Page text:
How did the cat pattern come about

  Recently, the academic journal Nature Communications published a study on the color patterns of cats. This study comes from researchers at the Alpha Institute of Biotechnology in the United States. Unlike the past, researchers have studied the color patterns of cats from the perspective of developmental genetics.
  Complex color patterns are a decisive aspect of the morphological diversity of cats. The study applied morphology and single-cell gene expression analysis to the skin of domestic cat fetuses to determine when, where, and how to establish feline color patterns during fetal development.

The pattern of fetal cat skin epidermis thickening

  The results of this study molecularly understand how leopard spots are formed, suggesting the similar mechanism of periodic color patterns and periodic hair follicle spacing, and identifying targets for different pattern variations in other mammals.
  Understanding the basis of animal color patterns is a long-term concern of development and evolutionary biology. In mammals, markers like cheetah spots and tiger stripes help to inspire theoretical models, such as the Turing reaction diffusion mechanism, which may explain how periodic and stable differences in gene expression and form come from the uniform field of the same cell. produced. Reaction diffusion and other mechanisms that explain periodic morphological structures have involved different developmental processes in laboratory animals, but much less is known about color patterns in mammals. The more prominent examples occur in the natural populations of wild equines and cats, but they are not suitable for genetic or experimental research.
  In fish, color patterns involve direct interactions between pigment cells, which are usually dynamic, allowing additional pattern elements to appear during growth or regeneration. In contrast, in mammalian skin and hair, melanocytes are evenly distributed during development, and the amount and type of melanin are then controlled by paracrine signaling molecules in a single hair follicle.
  In addition, the pattern element characteristics of a single hair follicle, such as the characteristics that produce light or dark hair, remain unchanged during the hair cycle and cell division. Therefore, a single hair spot or streak that is obvious at birth is in the growth process after birth. Scale up. Therefore, the periodic mammalian color pattern can be understood as a process produced by three stages: (1) the establishment of the identity of the pattern element during fetal development; (2) the realization of the pattern through the paracrine signal molecules produced in a single hair follicle Morphology; (3) The maintenance of the identity of model elements in the process of hair circulation and biological growth.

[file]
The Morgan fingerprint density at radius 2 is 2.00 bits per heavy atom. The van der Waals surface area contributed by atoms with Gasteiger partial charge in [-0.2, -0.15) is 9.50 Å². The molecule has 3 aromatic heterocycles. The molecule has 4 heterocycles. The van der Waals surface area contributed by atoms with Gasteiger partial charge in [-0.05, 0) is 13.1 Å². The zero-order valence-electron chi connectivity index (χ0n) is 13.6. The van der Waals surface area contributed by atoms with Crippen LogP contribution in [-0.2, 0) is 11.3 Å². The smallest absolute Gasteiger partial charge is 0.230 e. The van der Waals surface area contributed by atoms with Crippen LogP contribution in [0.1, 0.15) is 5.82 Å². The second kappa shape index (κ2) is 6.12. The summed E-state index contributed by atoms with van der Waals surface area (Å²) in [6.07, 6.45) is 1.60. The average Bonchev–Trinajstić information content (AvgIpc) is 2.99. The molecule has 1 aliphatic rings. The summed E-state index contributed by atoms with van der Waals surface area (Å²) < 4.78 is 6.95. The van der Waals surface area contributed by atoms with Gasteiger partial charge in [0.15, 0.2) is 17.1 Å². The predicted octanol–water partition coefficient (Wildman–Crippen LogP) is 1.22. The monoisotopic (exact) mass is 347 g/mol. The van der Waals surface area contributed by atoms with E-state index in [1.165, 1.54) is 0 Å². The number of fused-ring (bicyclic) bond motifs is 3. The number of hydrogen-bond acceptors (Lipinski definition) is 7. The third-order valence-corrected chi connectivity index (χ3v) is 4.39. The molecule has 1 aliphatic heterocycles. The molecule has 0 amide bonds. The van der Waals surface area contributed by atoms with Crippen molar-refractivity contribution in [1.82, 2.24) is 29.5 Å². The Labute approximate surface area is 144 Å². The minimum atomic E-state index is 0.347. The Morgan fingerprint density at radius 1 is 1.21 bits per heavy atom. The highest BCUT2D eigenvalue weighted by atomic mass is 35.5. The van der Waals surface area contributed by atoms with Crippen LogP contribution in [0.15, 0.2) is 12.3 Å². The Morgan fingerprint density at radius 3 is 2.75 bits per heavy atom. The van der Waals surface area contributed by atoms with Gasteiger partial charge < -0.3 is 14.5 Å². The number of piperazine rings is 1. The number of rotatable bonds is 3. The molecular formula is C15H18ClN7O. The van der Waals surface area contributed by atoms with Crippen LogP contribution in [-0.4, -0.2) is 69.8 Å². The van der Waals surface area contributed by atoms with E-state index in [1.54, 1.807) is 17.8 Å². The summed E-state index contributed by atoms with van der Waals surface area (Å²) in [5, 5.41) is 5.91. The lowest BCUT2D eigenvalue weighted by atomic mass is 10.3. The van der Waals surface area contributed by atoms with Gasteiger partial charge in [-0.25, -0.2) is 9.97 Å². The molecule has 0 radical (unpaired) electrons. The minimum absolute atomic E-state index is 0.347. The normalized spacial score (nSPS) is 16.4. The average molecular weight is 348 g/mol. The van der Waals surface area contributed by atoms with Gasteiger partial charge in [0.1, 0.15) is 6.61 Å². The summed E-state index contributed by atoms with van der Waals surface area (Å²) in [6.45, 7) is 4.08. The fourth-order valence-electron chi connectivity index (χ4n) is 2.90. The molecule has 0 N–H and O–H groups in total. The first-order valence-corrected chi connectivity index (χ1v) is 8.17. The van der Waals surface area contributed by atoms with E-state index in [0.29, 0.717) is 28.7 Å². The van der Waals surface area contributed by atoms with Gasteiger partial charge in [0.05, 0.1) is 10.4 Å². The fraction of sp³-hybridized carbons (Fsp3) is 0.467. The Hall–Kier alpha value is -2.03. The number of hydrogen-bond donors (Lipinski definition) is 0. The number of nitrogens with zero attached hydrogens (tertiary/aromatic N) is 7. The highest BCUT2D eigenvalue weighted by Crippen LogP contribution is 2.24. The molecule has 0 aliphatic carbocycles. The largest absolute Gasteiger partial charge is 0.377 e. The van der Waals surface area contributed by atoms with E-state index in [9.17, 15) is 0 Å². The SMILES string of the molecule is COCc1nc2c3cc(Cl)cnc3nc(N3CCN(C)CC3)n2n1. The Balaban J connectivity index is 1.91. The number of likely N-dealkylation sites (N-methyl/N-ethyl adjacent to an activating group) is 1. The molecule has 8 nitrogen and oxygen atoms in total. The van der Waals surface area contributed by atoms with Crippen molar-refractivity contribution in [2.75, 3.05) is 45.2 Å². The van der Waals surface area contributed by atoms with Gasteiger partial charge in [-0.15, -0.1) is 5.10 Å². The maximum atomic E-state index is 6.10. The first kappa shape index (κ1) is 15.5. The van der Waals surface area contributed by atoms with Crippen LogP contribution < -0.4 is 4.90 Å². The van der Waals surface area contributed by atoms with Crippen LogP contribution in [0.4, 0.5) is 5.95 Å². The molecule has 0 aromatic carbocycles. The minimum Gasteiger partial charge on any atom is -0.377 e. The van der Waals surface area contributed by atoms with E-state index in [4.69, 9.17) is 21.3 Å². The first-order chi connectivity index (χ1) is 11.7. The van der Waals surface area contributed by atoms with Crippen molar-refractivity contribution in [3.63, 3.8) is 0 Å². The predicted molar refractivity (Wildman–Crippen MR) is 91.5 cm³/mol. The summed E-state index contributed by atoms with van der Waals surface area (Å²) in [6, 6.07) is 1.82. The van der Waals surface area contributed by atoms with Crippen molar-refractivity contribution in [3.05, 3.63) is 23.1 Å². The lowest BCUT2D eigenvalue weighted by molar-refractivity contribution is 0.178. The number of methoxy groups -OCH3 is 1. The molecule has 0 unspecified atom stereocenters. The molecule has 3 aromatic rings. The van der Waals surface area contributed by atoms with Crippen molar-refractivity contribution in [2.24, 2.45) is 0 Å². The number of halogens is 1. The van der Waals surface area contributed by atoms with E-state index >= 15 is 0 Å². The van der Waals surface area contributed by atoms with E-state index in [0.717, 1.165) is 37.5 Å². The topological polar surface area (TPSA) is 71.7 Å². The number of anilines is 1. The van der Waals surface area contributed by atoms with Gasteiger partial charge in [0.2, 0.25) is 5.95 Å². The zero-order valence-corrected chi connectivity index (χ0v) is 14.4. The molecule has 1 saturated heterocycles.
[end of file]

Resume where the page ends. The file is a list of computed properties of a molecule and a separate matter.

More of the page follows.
The “trap-sterilization-release” program has become a popular method to control the excess of wild cats. During the breeding season, about half of all female wildcats are pregnant, and tissue can be extracted from non-living embryos without affecting animal health or interfering with efforts to control the overpopulation of wildcats. Researchers collected more than 200 litters from wild cats and sterilization clinics, and divided a series of developmental stages based on previous studies on cats and laboratory mice.
  Histochemistry and morphological analysis revealed an aspect of epidermal development that has not been described in previous studies. In the 13th stage, the fetal skin is composed of a uniform monolayer of epithelial cells, covering the deficient dermis. About 16 days later, at stage 16, before epidermal differentiation and hair follicle morphogenesis, we noticed that the epidermal tissue was divided into alternate areas of “thick” or “thin”. The characteristics of keratin expression and cell proliferation indicate that thick and thin areas are fundamentally different from the epidermal stratification that usually occurs in the later stages of development. At the 22nd stage, well-developed hair follicles appear, which can be classified according to the type of melanin produced, and a plain pattern is produced: dark spots mainly contain eumelanin, and light areas mainly contain pseudomelanin.
  Domestic cats are useful models for studying color patterns because of their accessibility, genetic and genomic infrastructure, genomic and histological research opportunities for tissue samples, and the diversity of pattern types. The prototype pattern of the tabby cat has regular intervals of dark markings on a light background. The shapes and colors are very different, and many of them are similar to some wild cat species.
  In previous studies on domestic cats, endothelin is the basis of tabby pattern hair follicles, and therefore plays a key role in the realization of tabby pattern17. However, markings are obvious during the development of the hair follicle, which indicates that the establishment of the color pattern must occur during or before the development of the hair follicle.
  Researchers applied single-cell gene expression analysis to the skin of fetal cats to establish the developmental, molecular and genomic basis of the research model. The study revealed an aspect of epidermal development, which marked the establishment of the identity of pattern elements, as well as the characteristics of signal molecules and pathways related to pattern establishment. Studies have found that one of the signal molecules encoded by Dickkopf4 is a naturally occurring mutation that affects the pattern of the tabby and plays a key role in the process of pattern formation.
  This research provides basic insights into the mechanisms by which color patterns are established and provides a platform for broader exploration of the biology of periodic patterns.

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